The UK regulator Ofcom has recently faced a battle with British broadband providers. While the details are UK-specific, the issues are ones which many in the industry globally will recognise. The challenge? Legacy technologies which are fundamental to the working of the telecoms system.
The telecommunications industry is under relentless pressure to do more with less. A falling supply of new customers is forcing businesses to control cost while innovating services. Telcos are only set to feel the squeeze more as they continue to invest in 5G infrastructure, deal with more complex data demands pushing them to 5G-Advanced and 6G, and grapple with new technologies like the metaverse.
While the industry often focuses on technology change, a drive to revamp telecoms providers' operational structures and processes is fundamental to long-term success, and also showing short-term results.
This article takes a look at some of the expected technology deployments in the course of the next 15 years, which iwill reduce time-to-market for new solutions and improve return on investment (ROI) for telcos. We’ll look at what this means for telcos’ assurance needs in meeting urgent business challenges flexibly, but still ensuring that KPIs and business objectives are met.
The primary challenges for future technologies are not just low-latency and high-bandwidth. The more critical problem Mobile Service Providers (MSPs) will face will be in balancing the inflated demands of network connections and customers’ trust in the network service, that is, being able to interconnect billions of unique devices while adhering to the agreed terms of Service Level Agreements (SLAs). To meet these targets, it is self-evident that MSPs cannot operate in a solitary environment. They must enable cooperation among themselves in a manner that ensures trust, both between themselves as well as with customers. In this study, we present the BEAT (Blockchain Enabled Accountable and Transparent) Infrastructure Sharing architecture. BEAT exploits the inherent properties of permissioned type of distributed ledger technology (i.e., permissioned distributed ledgers) to deliver on accountability and transparency metrics whenever infrastructure needs to be shared between providers. We also propose a lightweight method that enables device-level accountability.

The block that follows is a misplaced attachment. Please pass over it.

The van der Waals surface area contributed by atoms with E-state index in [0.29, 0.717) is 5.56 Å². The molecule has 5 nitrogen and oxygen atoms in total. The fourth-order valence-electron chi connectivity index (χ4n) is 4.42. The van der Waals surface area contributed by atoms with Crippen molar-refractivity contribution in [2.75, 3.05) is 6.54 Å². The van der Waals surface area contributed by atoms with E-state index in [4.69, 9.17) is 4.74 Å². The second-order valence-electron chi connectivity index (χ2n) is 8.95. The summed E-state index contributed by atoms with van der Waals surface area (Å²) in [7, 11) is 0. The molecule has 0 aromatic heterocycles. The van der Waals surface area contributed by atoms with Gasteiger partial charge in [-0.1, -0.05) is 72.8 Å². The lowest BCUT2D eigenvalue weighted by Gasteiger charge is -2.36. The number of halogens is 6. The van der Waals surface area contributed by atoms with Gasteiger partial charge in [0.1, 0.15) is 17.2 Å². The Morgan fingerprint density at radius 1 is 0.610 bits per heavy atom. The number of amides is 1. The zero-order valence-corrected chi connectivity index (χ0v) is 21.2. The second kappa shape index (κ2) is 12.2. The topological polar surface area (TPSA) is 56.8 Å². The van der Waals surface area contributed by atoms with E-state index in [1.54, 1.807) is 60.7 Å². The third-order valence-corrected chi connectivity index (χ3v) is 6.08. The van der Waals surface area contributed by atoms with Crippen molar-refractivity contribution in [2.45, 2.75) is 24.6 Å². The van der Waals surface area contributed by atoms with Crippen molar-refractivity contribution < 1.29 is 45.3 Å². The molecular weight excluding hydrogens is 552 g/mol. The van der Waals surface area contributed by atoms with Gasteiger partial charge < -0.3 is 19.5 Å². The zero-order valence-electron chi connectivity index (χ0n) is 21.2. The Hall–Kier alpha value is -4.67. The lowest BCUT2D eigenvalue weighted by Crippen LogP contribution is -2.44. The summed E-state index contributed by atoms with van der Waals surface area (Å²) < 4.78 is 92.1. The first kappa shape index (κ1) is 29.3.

https://youtu.be/DpkD0gksA8I As well as scheduled 6GSymposium conference sessions, additional material includes this talk from Spirent's Stephen Douglas. While much conversation focusses on the air interface, spectrum or security, the telecoms environment has...